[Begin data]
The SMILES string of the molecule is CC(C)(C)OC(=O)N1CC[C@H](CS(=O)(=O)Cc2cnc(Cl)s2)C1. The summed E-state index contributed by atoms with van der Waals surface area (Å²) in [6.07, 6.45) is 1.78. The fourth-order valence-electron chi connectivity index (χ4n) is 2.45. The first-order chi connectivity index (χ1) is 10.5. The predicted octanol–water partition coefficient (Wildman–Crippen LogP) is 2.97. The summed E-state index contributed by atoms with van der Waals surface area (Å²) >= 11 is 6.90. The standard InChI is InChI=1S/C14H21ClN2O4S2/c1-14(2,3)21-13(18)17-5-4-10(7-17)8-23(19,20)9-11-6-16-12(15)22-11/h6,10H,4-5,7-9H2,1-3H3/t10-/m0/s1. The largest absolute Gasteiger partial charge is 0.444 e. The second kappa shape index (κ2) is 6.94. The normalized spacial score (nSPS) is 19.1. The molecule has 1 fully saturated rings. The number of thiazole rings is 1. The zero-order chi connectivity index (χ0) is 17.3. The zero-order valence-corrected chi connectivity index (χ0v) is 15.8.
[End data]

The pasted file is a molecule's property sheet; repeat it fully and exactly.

The SMILES string of the molecule is CC(C)(C)OC(=O)N1CC[C@H](CS(=O)(=O)Cc2cnc(Cl)s2)C1. The summed E-state index contributed by atoms with van der Waals surface area (Å²) in [6.07, 6.45) is 1.78. The fourth-order valence-electron chi connectivity index (χ4n) is 2.45. The first-order chi connectivity index (χ1) is 10.5. The predicted octanol–water partition coefficient (Wildman–Crippen LogP) is 2.97. The summed E-state index contributed by atoms with van der Waals surface area (Å²) >= 11 is 6.90. The standard InChI is InChI=1S/C14H21ClN2O4S2/c1-14(2,3)21-13(18)17-5-4-10(7-17)8-23(19,20)9-11-6-16-12(15)22-11/h6,10H,4-5,7-9H2,1-3H3/t10-/m0/s1. The largest absolute Gasteiger partial charge is 0.444 e. The second kappa shape index (κ2) is 6.94. The normalized spacial score (nSPS) is 19.1. The molecule has 1 fully saturated rings. The number of thiazole rings is 1. The zero-order chi connectivity index (χ0) is 17.3. The zero-order valence-corrected chi connectivity index (χ0v) is 15.8.